After Jesus hears that Lazarus has died, then He begins the journey to Bethany to see Him.  Some may have wrongly  said it was kind of useless now.  Lazarus has died.  It’s over. In those days, the burial takes place the same day.  He’s wrapped up, put into the tomb, and the stone is rolled in front.    It’s over! Why go now?  But, Jesus demonstrates why.

First He comes, and the text tells us that Lazarus has been in the tomb for four days.  This is actually important to the text, because some of the ancient rabbis taught that the person’s soul hovered over the body for three days after death, and then decomposition sets in.  The point is, that Lazarus is fully dead.  And Jesus still comes.  Martha greets Him first outside of the village and says, “Lord, if you had been here, my brother would not have died.  But even now I know that whatever you ask from God, God will give you.”  It is really quite a beautiful statement.  She can’t quite understand why this has happened, but she knows that Jesus can change everything.  And that, He begins to do.  Jesus’ response is very straightforward and resolute, “Your brother will rise again.” 

Martha said, “I know that he will rise again in the resurrection on the last day.”  It’s a statement of faith, we share with Martha. We profess it in the Apostles’ Creed. We said it just before.  She believed it.  But, on that day Jesus would do something more for the glory of God. First He said, “I am the resurrection and the life.  Whoever believes in me, though He dies, yet shall He live, and everyone who lives and believes in me will never die. Do you believe this?”  Do you believe this Martha?  Do you believe this Mary?  Do you believe this brothers and sisters in Christ?...

Our text then tells us Jesus starts to make His way to the village.  On the way He meets the other sister, Mary who is weeping and falls at His feet.   In grief she also says, “If you had been here, my brother would not have died.” Very importantly, the Bible tells us that Jesus looked at her weeping, and was deeply moved.  Then it says, “Jesus wept.” It’s important for us to focus on this, to remember that the Lord knows our sorrows in life.  He also shares in them.  He also weeps for us.  Death is not the way this world is supposed to be.  We shouldn’t have sorrows, sickness, and death.  They were not part of God’s original plan for us. Satan and sin have brought death and destruction into this world.  But, Jesus will have the final word!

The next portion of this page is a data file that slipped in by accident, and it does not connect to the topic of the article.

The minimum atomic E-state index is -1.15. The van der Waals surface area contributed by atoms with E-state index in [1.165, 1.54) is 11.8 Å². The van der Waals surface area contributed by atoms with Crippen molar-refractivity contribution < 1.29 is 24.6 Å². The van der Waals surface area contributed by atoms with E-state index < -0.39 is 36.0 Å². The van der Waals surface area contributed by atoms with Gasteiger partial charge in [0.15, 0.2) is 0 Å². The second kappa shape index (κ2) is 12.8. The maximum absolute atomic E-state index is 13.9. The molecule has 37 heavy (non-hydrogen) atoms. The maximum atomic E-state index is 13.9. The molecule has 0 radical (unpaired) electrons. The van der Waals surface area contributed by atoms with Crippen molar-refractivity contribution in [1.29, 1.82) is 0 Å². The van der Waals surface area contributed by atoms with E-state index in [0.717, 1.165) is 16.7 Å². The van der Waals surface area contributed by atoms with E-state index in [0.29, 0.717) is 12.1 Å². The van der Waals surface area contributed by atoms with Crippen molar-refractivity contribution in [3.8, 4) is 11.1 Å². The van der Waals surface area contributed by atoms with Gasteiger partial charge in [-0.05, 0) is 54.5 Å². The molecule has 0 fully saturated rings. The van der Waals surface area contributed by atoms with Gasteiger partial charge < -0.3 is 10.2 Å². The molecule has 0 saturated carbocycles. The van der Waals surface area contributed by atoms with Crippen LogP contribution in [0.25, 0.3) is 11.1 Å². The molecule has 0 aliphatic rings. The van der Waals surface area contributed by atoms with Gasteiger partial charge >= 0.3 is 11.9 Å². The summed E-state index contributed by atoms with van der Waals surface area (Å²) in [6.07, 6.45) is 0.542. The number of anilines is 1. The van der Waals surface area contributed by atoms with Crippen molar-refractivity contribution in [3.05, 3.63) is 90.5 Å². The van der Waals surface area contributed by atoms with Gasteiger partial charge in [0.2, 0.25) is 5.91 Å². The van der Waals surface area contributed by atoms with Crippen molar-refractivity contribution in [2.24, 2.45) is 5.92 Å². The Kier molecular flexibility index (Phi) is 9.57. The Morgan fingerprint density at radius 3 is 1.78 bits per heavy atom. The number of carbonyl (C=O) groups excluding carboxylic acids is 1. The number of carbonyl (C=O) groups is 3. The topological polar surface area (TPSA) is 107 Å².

“Where have you laid him”, He asks.  So they take Him to the place.  “Take away the stone.” He says.  And although there is some objection to this, they do it.  Jesus prays to His heavenly Father, then calls out, “Lazarus, come out!” And out from the grave comes His friend Lazarus, bound in linen.  “Unbind Him, and let him go!”  Can you imagine the reaction of the people? (Many put their faith in Him) 

Dear people of God. Often in life we get hemmed in by our fears and sorrows.  They have a way of closing in on us.  They bind us up.  God’s Word comes to us today to call us out and unbind us from our sin.  We are reminded today that Jesus is “The Resurrection and the life.”  First, to be sure, He will raise  on the last day.  What a glorious and awesome day that will be for us and our loved ones to rise again! 

But there is something more for our life right now.  Jesus has come for us right now, to give us the Resurrected life, right now. He gives us victory over our worries, doubts, sorrows, and fears.  He calls us out and says “Come out!”  Perhaps there’s a particular worry, sorrow or fear over your family, your marriage, or a relationship, over your job, your business.  Sometimes we just resign ourselves and say, “It is what it is.” But, Jesus has come to bring life.  He says, “I have come that they may have life and have it to the full.” 

Let’s bring our sorrows, fears, doubts, and worries to Jesus!  He will bring us through!  This miracle of the raising of Lazarus, is one that shows us to not just resign ourselves to sorrow, but to rejoice in the glory of God.  Today He calls us out.  This too will be for God’s glory!  He unbinds us, and gives us victory and life, for He is the Resurrection and the Life. 

God grant this…